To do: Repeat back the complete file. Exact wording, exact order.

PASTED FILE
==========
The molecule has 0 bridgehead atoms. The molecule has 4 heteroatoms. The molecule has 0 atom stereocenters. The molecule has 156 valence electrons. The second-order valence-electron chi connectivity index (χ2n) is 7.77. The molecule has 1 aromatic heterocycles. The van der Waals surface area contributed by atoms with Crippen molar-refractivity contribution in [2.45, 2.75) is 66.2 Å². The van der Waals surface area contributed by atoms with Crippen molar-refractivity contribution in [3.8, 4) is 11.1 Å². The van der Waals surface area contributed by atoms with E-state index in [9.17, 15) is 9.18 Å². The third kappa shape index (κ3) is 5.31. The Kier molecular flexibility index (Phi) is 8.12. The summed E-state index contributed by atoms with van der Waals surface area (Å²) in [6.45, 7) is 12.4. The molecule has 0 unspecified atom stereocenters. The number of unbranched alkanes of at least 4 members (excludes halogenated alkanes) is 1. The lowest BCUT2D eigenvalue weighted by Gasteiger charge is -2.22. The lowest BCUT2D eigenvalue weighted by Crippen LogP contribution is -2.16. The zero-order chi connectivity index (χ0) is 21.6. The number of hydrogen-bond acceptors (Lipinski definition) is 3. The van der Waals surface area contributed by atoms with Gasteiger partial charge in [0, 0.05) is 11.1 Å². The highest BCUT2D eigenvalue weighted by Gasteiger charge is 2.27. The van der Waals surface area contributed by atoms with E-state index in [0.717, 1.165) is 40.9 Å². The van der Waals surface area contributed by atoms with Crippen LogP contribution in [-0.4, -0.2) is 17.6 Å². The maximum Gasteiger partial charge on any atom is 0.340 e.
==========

The molecule has 0 bridgehead atoms. The molecule has 4 heteroatoms. The molecule has 0 atom stereocenters. The molecule has 156 valence electrons. The second-order valence-electron chi connectivity index (χ2n) is 7.77. The molecule has 1 aromatic heterocycles. The van der Waals surface area contributed by atoms with Crippen molar-refractivity contribution in [2.45, 2.75) is 66.2 Å². The van der Waals surface area contributed by atoms with Crippen molar-refractivity contribution in [3.8, 4) is 11.1 Å². The van der Waals surface area contributed by atoms with E-state index in [9.17, 15) is 9.18 Å². The third kappa shape index (κ3) is 5.31. The Kier molecular flexibility index (Phi) is 8.12. The summed E-state index contributed by atoms with van der Waals surface area (Å²) in [6.45, 7) is 12.4. The molecule has 0 unspecified atom stereocenters. The number of unbranched alkanes of at least 4 members (excludes halogenated alkanes) is 1. The lowest BCUT2D eigenvalue weighted by Gasteiger charge is -2.22. The lowest BCUT2D eigenvalue weighted by Crippen LogP contribution is -2.16. The zero-order chi connectivity index (χ0) is 21.6. The number of hydrogen-bond acceptors (Lipinski definition) is 3. The van der Waals surface area contributed by atoms with Gasteiger partial charge in [0, 0.05) is 11.1 Å². The highest BCUT2D eigenvalue weighted by Gasteiger charge is 2.27. The van der Waals surface area contributed by atoms with E-state index in [0.717, 1.165) is 40.9 Å². The van der Waals surface area contributed by atoms with Crippen LogP contribution in [-0.4, -0.2) is 17.6 Å². The maximum Gasteiger partial charge on any atom is 0.340 e.